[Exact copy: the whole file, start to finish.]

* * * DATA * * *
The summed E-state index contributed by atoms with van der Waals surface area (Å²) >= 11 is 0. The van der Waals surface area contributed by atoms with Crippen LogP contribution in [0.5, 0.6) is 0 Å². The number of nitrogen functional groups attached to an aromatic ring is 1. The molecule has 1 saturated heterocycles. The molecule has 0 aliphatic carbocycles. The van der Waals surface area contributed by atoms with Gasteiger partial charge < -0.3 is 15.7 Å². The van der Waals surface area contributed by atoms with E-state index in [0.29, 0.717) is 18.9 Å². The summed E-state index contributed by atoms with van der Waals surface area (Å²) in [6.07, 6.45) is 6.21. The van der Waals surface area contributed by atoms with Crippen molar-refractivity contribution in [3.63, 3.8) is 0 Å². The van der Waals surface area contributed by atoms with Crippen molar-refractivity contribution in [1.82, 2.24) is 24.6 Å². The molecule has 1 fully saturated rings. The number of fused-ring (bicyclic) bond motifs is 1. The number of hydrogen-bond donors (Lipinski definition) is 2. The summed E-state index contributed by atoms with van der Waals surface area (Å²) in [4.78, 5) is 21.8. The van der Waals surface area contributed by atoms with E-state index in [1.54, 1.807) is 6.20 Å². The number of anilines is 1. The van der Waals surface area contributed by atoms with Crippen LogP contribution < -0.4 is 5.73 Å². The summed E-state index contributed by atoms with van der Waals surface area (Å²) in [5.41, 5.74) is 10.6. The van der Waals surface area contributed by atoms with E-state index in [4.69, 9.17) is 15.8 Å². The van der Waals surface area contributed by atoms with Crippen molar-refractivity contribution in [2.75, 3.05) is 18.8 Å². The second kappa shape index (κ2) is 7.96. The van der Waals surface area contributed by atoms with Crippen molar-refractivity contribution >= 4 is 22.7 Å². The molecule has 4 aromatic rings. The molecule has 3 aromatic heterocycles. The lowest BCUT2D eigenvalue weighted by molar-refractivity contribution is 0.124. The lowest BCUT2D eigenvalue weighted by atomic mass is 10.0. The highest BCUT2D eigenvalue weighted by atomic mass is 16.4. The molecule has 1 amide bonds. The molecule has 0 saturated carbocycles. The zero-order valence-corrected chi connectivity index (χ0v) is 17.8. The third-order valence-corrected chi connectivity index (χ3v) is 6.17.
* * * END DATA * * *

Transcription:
The summed E-state index contributed by atoms with van der Waals surface area (Å²) >= 11 is 0. The van der Waals surface area contributed by atoms with Crippen LogP contribution in [0.5, 0.6) is 0 Å². The number of nitrogen functional groups attached to an aromatic ring is 1. The molecule has 1 saturated heterocycles. The molecule has 0 aliphatic carbocycles. The van der Waals surface area contributed by atoms with Gasteiger partial charge < -0.3 is 15.7 Å². The van der Waals surface area contributed by atoms with E-state index in [0.29, 0.717) is 18.9 Å². The summed E-state index contributed by atoms with van der Waals surface area (Å²) in [6.07, 6.45) is 6.21. The van der Waals surface area contributed by atoms with Crippen molar-refractivity contribution in [3.63, 3.8) is 0 Å². The van der Waals surface area contributed by atoms with Crippen molar-refractivity contribution in [1.82, 2.24) is 24.6 Å². The molecule has 1 fully saturated rings. The number of fused-ring (bicyclic) bond motifs is 1. The number of hydrogen-bond donors (Lipinski definition) is 2. The summed E-state index contributed by atoms with van der Waals surface area (Å²) in [4.78, 5) is 21.8. The van der Waals surface area contributed by atoms with E-state index in [1.54, 1.807) is 6.20 Å². The number of anilines is 1. The van der Waals surface area contributed by atoms with Crippen LogP contribution < -0.4 is 5.73 Å². The summed E-state index contributed by atoms with van der Waals surface area (Å²) in [5.41, 5.74) is 10.6. The van der Waals surface area contributed by atoms with E-state index in [4.69, 9.17) is 15.8 Å². The van der Waals surface area contributed by atoms with Crippen molar-refractivity contribution in [2.75, 3.05) is 18.8 Å². The second kappa shape index (κ2) is 7.96. The van der Waals surface area contributed by atoms with Crippen molar-refractivity contribution >= 4 is 22.7 Å². The molecule has 4 aromatic rings. The molecule has 3 aromatic heterocycles. The lowest BCUT2D eigenvalue weighted by molar-refractivity contribution is 0.124. The lowest BCUT2D eigenvalue weighted by atomic mass is 10.0. The highest BCUT2D eigenvalue weighted by atomic mass is 16.4. The molecule has 1 amide bonds. The molecule has 0 saturated carbocycles. The zero-order valence-corrected chi connectivity index (χ0v) is 17.8. The third-order valence-corrected chi connectivity index (χ3v) is 6.17.